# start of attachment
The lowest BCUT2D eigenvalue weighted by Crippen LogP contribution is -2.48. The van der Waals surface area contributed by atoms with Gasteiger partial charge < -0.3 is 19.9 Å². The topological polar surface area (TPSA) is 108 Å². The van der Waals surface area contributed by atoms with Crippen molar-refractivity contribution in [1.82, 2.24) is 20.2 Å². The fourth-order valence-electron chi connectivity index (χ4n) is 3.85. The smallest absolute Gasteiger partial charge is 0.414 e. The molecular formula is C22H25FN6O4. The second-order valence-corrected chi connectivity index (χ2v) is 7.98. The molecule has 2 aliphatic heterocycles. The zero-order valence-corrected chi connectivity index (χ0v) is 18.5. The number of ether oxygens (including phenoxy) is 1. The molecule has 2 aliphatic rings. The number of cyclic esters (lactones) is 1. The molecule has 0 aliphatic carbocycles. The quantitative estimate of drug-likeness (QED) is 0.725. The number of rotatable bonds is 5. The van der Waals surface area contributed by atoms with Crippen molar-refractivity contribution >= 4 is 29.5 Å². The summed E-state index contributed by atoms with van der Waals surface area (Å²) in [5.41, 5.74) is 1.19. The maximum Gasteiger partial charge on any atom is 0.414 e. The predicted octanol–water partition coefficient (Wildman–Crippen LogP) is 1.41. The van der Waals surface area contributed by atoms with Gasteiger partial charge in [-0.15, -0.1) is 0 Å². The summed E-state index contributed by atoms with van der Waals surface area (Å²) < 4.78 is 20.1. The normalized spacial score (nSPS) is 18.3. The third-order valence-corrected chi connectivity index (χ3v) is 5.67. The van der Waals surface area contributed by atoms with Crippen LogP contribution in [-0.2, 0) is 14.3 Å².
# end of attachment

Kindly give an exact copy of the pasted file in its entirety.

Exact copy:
The lowest BCUT2D eigenvalue weighted by Crippen LogP contribution is -2.48. The van der Waals surface area contributed by atoms with Gasteiger partial charge < -0.3 is 19.9 Å². The topological polar surface area (TPSA) is 108 Å². The van der Waals surface area contributed by atoms with Crippen molar-refractivity contribution in [1.82, 2.24) is 20.2 Å². The fourth-order valence-electron chi connectivity index (χ4n) is 3.85. The smallest absolute Gasteiger partial charge is 0.414 e. The molecular formula is C22H25FN6O4. The second-order valence-corrected chi connectivity index (χ2v) is 7.98. The molecule has 2 aliphatic heterocycles. The zero-order valence-corrected chi connectivity index (χ0v) is 18.5. The number of ether oxygens (including phenoxy) is 1. The molecule has 2 aliphatic rings. The number of cyclic esters (lactones) is 1. The molecule has 0 aliphatic carbocycles. The quantitative estimate of drug-likeness (QED) is 0.725. The number of rotatable bonds is 5. The van der Waals surface area contributed by atoms with Crippen molar-refractivity contribution >= 4 is 29.5 Å². The summed E-state index contributed by atoms with van der Waals surface area (Å²) in [5.41, 5.74) is 1.19. The maximum Gasteiger partial charge on any atom is 0.414 e. The predicted octanol–water partition coefficient (Wildman–Crippen LogP) is 1.41. The van der Waals surface area contributed by atoms with Gasteiger partial charge in [-0.15, -0.1) is 0 Å². The summed E-state index contributed by atoms with van der Waals surface area (Å²) < 4.78 is 20.1. The normalized spacial score (nSPS) is 18.3. The third-order valence-corrected chi connectivity index (χ3v) is 5.67. The van der Waals surface area contributed by atoms with Crippen LogP contribution in [-0.2, 0) is 14.3 Å².